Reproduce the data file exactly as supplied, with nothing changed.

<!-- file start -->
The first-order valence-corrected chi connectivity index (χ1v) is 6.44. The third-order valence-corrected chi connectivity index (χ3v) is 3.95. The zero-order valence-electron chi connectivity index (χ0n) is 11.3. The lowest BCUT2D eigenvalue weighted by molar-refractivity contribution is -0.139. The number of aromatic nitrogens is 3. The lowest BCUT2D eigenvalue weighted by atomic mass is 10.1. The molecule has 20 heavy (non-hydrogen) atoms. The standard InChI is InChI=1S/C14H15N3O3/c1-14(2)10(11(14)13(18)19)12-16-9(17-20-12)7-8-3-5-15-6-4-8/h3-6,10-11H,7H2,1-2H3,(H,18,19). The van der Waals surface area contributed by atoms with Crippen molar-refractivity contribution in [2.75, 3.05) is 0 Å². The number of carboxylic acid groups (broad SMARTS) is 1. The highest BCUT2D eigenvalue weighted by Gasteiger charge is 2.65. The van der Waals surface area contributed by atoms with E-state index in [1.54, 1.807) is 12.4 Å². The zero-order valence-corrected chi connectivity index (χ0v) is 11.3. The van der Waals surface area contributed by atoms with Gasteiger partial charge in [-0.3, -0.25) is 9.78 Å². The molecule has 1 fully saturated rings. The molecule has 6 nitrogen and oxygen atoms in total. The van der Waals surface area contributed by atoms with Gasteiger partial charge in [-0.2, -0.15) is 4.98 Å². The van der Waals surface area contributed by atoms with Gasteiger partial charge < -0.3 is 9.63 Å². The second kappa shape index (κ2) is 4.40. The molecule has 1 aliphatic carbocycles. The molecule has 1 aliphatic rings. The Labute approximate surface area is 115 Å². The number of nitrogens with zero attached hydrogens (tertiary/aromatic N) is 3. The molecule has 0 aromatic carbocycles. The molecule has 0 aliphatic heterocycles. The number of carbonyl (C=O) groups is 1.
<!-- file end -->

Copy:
The first-order valence-corrected chi connectivity index (χ1v) is 6.44. The third-order valence-corrected chi connectivity index (χ3v) is 3.95. The zero-order valence-electron chi connectivity index (χ0n) is 11.3. The lowest BCUT2D eigenvalue weighted by molar-refractivity contribution is -0.139. The number of aromatic nitrogens is 3. The lowest BCUT2D eigenvalue weighted by atomic mass is 10.1. The molecule has 20 heavy (non-hydrogen) atoms. The standard InChI is InChI=1S/C14H15N3O3/c1-14(2)10(11(14)13(18)19)12-16-9(17-20-12)7-8-3-5-15-6-4-8/h3-6,10-11H,7H2,1-2H3,(H,18,19). The van der Waals surface area contributed by atoms with Crippen molar-refractivity contribution in [2.75, 3.05) is 0 Å². The number of carboxylic acid groups (broad SMARTS) is 1. The highest BCUT2D eigenvalue weighted by Gasteiger charge is 2.65. The van der Waals surface area contributed by atoms with E-state index in [1.54, 1.807) is 12.4 Å². The zero-order valence-corrected chi connectivity index (χ0v) is 11.3. The van der Waals surface area contributed by atoms with Gasteiger partial charge in [-0.3, -0.25) is 9.78 Å². The molecule has 1 fully saturated rings. The molecule has 6 nitrogen and oxygen atoms in total. The van der Waals surface area contributed by atoms with Gasteiger partial charge in [-0.2, -0.15) is 4.98 Å². The van der Waals surface area contributed by atoms with Gasteiger partial charge < -0.3 is 9.63 Å². The second kappa shape index (κ2) is 4.40. The molecule has 1 aliphatic carbocycles. The molecule has 1 aliphatic rings. The Labute approximate surface area is 115 Å². The number of nitrogens with zero attached hydrogens (tertiary/aromatic N) is 3. The molecule has 0 aromatic carbocycles. The molecule has 0 aliphatic heterocycles. The number of carbonyl (C=O) groups is 1.